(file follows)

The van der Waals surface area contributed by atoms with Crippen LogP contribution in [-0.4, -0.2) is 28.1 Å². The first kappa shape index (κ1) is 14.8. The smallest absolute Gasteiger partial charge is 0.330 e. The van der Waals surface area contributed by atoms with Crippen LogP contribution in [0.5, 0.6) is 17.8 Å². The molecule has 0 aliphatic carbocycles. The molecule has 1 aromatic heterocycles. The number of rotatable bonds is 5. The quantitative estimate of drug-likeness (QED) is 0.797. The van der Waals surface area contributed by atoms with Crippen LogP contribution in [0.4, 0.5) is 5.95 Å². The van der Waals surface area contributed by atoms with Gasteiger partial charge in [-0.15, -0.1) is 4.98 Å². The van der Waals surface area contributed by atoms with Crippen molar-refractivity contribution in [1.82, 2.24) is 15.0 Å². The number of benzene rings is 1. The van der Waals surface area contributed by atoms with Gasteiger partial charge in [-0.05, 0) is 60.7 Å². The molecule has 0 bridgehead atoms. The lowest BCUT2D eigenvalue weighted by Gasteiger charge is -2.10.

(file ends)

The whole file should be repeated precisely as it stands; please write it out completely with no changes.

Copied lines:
The van der Waals surface area contributed by atoms with Crippen LogP contribution in [-0.4, -0.2) is 28.1 Å². The first kappa shape index (κ1) is 14.8. The smallest absolute Gasteiger partial charge is 0.330 e. The van der Waals surface area contributed by atoms with Crippen LogP contribution in [0.5, 0.6) is 17.8 Å². The molecule has 0 aliphatic carbocycles. The molecule has 1 aromatic heterocycles. The number of rotatable bonds is 5. The quantitative estimate of drug-likeness (QED) is 0.797. The van der Waals surface area contributed by atoms with Crippen LogP contribution in [0.4, 0.5) is 5.95 Å². The van der Waals surface area contributed by atoms with Gasteiger partial charge in [-0.15, -0.1) is 4.98 Å². The van der Waals surface area contributed by atoms with Crippen molar-refractivity contribution in [1.82, 2.24) is 15.0 Å². The number of benzene rings is 1. The van der Waals surface area contributed by atoms with Gasteiger partial charge in [-0.05, 0) is 60.7 Å². The molecule has 0 bridgehead atoms. The lowest BCUT2D eigenvalue weighted by Gasteiger charge is -2.10.